I did some investigating on the Internet and found this page, which will tell you all you need to know about Rip Foster. Here's the short version: This is the only Rip Foster book, and the character was created for this novel, not adapted from some other medium. I don't know why the series never continued. In 1958 this book was reprinted as RIP FOSTER: ASSIGNMENT IN SPACE, and I believe there was another reprint during the Sixties. Most importantly, though, I discovered that the author, "Blake Savage", was really Hal Goodwin, who wrote the Rick Brant series as John Blaine from the late Forties to the mid-Sixties. When I was a kid, I loved the Rick Brant books, and when I reread some of them a few years ago, they held up just fine and were still pretty darned good books. So I may have to go ahead and read this one pretty soon.
British heroic fantasy author David Gemmell has passed away. I was sorry to hear about this. Gemmell was one of my favorite writers and a nice guy to boot. I had a good conversation with him at a World Fantasy Convention a few years ago. He was a Western fan and you could tell that by reading his fantasy novels, which often had strong Western influences. If you haven't read his work, start with his debut novel LEGEND. It's a great book.
The local Lion's Club is having a Book Fair this weekend, stocked with donations, so naturally I had to check it out. You never know what you'll come across in a sale like that where people have cleaned off their bookshelves (other than thousands of Harlequin romances and book club editions of Frank G. Slaughter novels). I came home with five books: A Detective Book Club triple volume (one of the old brown ones) including ALIAS BASIL WILLING by Helen McCloy, ACCIDENT BY DESIGN by E.C.R. Lorac, and THE WATCH SINISTER by Maria Blizard. I picked up this one for the McCloy novel. I read one of her Basil Willing books years ago and remember enjoying it. I'm not familiar with the other authors. SEE YOU AT THE MORGUE by Lawrence G. Blochman, a 1941 hardback. DEATH TAKES A BOW by Frances and Richard Lockridge, a large print edition of a 1943 Mr. and Mrs. North novel. I was a big fan of the Lockridges at one time, especially their books about Pam and Jerry North. I haven't read one in years, though. SLEEP NO MORE by Sam S. Taylor, a 1949 hardback from Dutton featuring private eye Neal Cotten. I read a few books in this series a long time ago and remember liking them quite a bit. RIP FOSTER RIDES THE GRAY PLANET by Blake Savage, a 1952 Whitman juvenile SF novel. I'd be willing to bet that Blake Savage is a pseudonym, but I have no idea who really wrote this one. I also don't know who Rip Foster was. A comic strip character, maybe? I'll have to investigate this one. Most of the books published by Whitman were media tie-in novels, but not all of them. So, not a great haul, but I'm glad I checked out the sale anyway.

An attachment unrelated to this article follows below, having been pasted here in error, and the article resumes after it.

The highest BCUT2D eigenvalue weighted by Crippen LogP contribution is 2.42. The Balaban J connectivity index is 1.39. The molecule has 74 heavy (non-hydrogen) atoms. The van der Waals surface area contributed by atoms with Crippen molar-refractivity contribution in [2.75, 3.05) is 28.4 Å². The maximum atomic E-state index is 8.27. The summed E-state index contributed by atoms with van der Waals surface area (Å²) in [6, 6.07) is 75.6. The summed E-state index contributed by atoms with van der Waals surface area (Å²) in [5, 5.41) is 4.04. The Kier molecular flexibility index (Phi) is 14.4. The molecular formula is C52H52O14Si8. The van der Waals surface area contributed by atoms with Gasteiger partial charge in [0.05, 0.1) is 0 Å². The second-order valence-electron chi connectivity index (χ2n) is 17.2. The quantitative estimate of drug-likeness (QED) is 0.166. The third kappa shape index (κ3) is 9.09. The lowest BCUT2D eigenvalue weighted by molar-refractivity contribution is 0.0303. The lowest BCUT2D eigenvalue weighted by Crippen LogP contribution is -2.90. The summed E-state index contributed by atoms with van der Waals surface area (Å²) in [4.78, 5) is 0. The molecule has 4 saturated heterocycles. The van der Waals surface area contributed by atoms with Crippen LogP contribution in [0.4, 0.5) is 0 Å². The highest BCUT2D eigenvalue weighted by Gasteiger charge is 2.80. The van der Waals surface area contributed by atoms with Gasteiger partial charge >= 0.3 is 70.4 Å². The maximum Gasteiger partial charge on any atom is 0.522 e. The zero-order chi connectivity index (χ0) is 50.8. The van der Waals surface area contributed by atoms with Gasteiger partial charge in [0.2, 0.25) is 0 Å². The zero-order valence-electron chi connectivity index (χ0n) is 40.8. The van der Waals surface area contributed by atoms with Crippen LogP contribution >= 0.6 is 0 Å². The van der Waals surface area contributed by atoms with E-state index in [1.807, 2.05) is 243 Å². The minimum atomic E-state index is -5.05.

Well, the idea of taking it a little easier this week and resting my eye worked just fine until I realized I was within shouting distance of finishing the book I've been working on. Naturally, I had to push hard and get it wrapped up, especially the past couple of days. My eye was fairly sore on Monday, Tuesday, and Wednesday, probably because I fouled up on Sunday evening and toted a car battery around, completely forgetting until it was too late that I wasn't supposed to lift anything heavy. I realize a car battery doesn't weigh a ton or anything, but it's still not light. But the eye feels better today and writing quite a bit doesn't seem to have hurt it. I still have a "floater" in my left eye, which makes it look like a black cobweb is dancing and weaving around in front of my eye, when the problem is actually inside. The floater will probably be there for a couple of months, maybe longer. I don't notice it much except when I'm working on the computer or reading . . . which is most of the time, of course. Anyway, I finished the book this afternoon and plan to take tomorrow off except for maybe writing an outline, then start the next book Saturday. I have a couple of books I'm reading at the moment, alternating between them: DRESS YOUR FAMILY IN CORDUROY AND DENIM, a collection of humorous essays by David Sedaris, and the Adventure House replica of the October 1937 issue of SPICY MYSTERY STORIES. Yes, I know that's an odd combination. Anybody who's been reading this blog for very long probably isn't surprised by it, though.
On Monday, before all the trouble with my eye, we were out running errands and stopped by Half Price Books. For the first time ever, I found a pulp there: the March 1947 issue of MAMMOTH ADVENTURE. Now, I'm not that big a fan of the Ziff-Davis pulps, and I'd never heard of most of the authors in this issue, but you know I wasn't just about to leave it there. There are only four stories, two novellas and two novelettes: "Valley of the Big Smoke", a Northern by Frances M. Deegan; "No Holds Barred", a wrestling yarn by Alexander Blade (a Z-D house name; I don't know who really wrote this one); "Cavern's End" by C.A. Baldwin, a sea-going adventure despite the title; and "Panama Adder", a Central American jungle tale by H.B. Hickey. I haven't read any of them yet, but I'll bet at least some of them are pretty entertaining.